Outside of those areas, you got more normal folks. Those who are not likely to use you for free English lessons or wanting money. Not as many activists and, if you do see a protest, it might not be as intolerable as some of the shit you see in Centro Historico.
But, on top of all of that, like I said, you got that greater curiosity about you that stems from a “what are you doing here?” Just very curious people! Not jaded yet by the bad expats who show up giving others a bad name. No locals who get mad when we don’t play the part of spitting out lots of money. Less local young men who get insecure at seeing a foreigner with “one of his women.” Among other issues some have.
Genuine curiosity. A lot more friendliness than what you see elsewhere.
And, to be honest, the last time I lived in a nicer area was a year and a few months ago in Roma Norte during the middle of all of these new gringos coming in (where I think that sign in the article was posted). When I was there, I did notice the extra snobby local whose dad pays for everything. I also remember one dude named Vicente whose friendliness was very superficial and he only wanted to learn English. Nice guy but not very genuine.
But, at the same time, most of the locals I met there were cool. Some who helped me out like giving me ideas on markets to visit. Or being cool for sharing some vodka. Pretty chill. A few in my apartment building who offered me free food when I didn’t ask for it on numerous occasions (Latin Americans can be sometimes very generous with food, more than us gringos I believe).
A cute Venezuelan gal who was very friendly. Very cute. God damn, she was cute. And very friendly….
….I digress. Back to the topic!
So even though I’m first in line to shit all over certain groups of people you are more likely to meet in such areas, I’ll also admit that it doesn’t represent most people in said areas.
It’s something I don’t admit often in that most locals you see in those areas are actually OK.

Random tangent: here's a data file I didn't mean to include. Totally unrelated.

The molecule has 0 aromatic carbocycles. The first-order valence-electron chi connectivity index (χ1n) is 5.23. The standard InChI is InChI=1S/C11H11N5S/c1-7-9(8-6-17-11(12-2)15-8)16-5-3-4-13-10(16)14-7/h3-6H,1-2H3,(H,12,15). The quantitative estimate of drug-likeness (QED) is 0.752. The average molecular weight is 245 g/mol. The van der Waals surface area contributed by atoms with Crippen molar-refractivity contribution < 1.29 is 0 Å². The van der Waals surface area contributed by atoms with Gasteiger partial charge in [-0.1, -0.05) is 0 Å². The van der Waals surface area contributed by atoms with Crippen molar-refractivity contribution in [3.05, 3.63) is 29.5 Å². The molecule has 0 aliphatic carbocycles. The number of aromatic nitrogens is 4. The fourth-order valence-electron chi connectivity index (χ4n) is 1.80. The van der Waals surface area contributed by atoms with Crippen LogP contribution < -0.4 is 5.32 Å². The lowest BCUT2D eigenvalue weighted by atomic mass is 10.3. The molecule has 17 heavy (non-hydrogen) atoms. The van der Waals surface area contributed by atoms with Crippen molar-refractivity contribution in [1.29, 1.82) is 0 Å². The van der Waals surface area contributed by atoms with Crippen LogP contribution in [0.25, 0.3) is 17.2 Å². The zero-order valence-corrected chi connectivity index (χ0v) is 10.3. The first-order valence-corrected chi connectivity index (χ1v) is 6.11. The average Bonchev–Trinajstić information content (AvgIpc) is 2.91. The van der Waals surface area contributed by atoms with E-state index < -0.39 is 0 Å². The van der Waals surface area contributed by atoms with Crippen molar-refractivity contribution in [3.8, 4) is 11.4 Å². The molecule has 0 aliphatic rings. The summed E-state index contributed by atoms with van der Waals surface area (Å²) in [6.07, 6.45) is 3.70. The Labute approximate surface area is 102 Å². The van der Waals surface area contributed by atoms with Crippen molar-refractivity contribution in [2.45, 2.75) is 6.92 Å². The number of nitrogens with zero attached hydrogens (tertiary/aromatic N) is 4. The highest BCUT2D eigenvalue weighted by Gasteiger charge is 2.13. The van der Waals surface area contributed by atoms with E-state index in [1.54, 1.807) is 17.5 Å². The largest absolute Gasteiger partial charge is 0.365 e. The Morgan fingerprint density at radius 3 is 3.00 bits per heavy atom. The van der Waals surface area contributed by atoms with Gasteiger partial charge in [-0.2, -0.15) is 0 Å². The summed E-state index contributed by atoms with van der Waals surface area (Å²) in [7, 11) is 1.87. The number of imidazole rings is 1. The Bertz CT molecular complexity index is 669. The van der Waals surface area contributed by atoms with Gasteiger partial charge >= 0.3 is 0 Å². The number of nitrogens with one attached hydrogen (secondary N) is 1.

Most are cool.
And most are not likely to give you shit for being foreigner #1,978,524 in their country. They just aren’t going to give off vibes that scream “WOW! A FOREIGNER IN THE BARRIO?!? I NEVER SEEN THIS BEFORE!! WE MEXICANS LOVE YOU!!”
So less ass kissing but that’s OK.
To a gringo who might have started out getting some of those vibes (be it the extra attention from women in an area with few gringos, the generous local who treats you nicer than others, etc), I can see why he or she would see the locals as being less friendly when that red carpet treatment is gone.
Perhaps that leaves a negative impression at some point.
In contrast to other cities in Latin America like Barranquilla, I remember getting a similar treatment in the nicer areas of those cities and not necessarily the “barrios populares” where I live now in CDMX (though I don’t live here just because of that but it is a nice bonus).
But, as we can see, obviously some people take it beyond not giving us a red carpet treatment like with the letter in the article.
Still, I wouldn’t make a big deal out of it for a few reasons.
1. Like I said, even in a place like Roma Norte where said letter was posted, most locals are cool. You have a higher amount of snobby idiots but who cares. A vast majority of locals in said area are not going to give you shit.
2. None of these snobby locals who would post a letter like the one in the article have the balls to say anything to your face. In my experience in Mexico (and I know some will disagree with this), I genuinely find most Mexicans (excluding the barrio types sitting on the sidewalk in sketchy streets selling drugs) to not be very confrontational. I call them “mumblers.” They got a problem? MUMBLE MUMBLE MUMBLE MUMBLE MUMBLE. Behind your back, in the quietest voice, but never to your face. Obviously, that isn’t true of every Mexican and some parts of Mexico are different. I find those from the north to be more direct. And some gringos will just have a different experience. Your mileage may vary.
3. So, on a day to day basis, it’s VERY unlikely for any local to approach you telling you to go home. Give you a bad look if you are speaking in English in public in an area like Roma Norte? That could happen and has to me (only once though I don’t speak much English in public because most of my friends are Mexicans). But again, MUMBLE MUMBLE MUMBLE MUMBLE MUMBLE. On a day to day basis, they aren’t saying anything to you.